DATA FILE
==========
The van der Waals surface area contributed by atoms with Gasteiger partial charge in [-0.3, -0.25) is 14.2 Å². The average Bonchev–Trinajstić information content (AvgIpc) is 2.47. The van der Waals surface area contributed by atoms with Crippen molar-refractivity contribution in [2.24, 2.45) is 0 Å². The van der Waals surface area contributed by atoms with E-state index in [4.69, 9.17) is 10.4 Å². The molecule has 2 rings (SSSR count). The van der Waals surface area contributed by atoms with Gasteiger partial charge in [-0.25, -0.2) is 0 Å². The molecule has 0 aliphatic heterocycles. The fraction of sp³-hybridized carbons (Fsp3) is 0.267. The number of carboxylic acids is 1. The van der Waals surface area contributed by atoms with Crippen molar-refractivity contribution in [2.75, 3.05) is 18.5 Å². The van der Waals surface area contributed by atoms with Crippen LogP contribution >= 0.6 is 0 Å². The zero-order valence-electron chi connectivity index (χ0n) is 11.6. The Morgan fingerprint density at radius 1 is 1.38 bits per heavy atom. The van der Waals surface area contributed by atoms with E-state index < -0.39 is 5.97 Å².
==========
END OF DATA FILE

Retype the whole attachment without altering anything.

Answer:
The van der Waals surface area contributed by atoms with Gasteiger partial charge in [-0.3, -0.25) is 14.2 Å². The average Bonchev–Trinajstić information content (AvgIpc) is 2.47. The van der Waals surface area contributed by atoms with Crippen molar-refractivity contribution in [2.24, 2.45) is 0 Å². The van der Waals surface area contributed by atoms with E-state index in [4.69, 9.17) is 10.4 Å². The molecule has 2 rings (SSSR count). The van der Waals surface area contributed by atoms with Gasteiger partial charge in [-0.25, -0.2) is 0 Å². The molecule has 0 aliphatic heterocycles. The fraction of sp³-hybridized carbons (Fsp3) is 0.267. The number of carboxylic acids is 1. The van der Waals surface area contributed by atoms with Crippen molar-refractivity contribution in [2.75, 3.05) is 18.5 Å². The van der Waals surface area contributed by atoms with Crippen LogP contribution >= 0.6 is 0 Å². The zero-order valence-electron chi connectivity index (χ0n) is 11.6. The Morgan fingerprint density at radius 1 is 1.38 bits per heavy atom. The van der Waals surface area contributed by atoms with E-state index < -0.39 is 5.97 Å².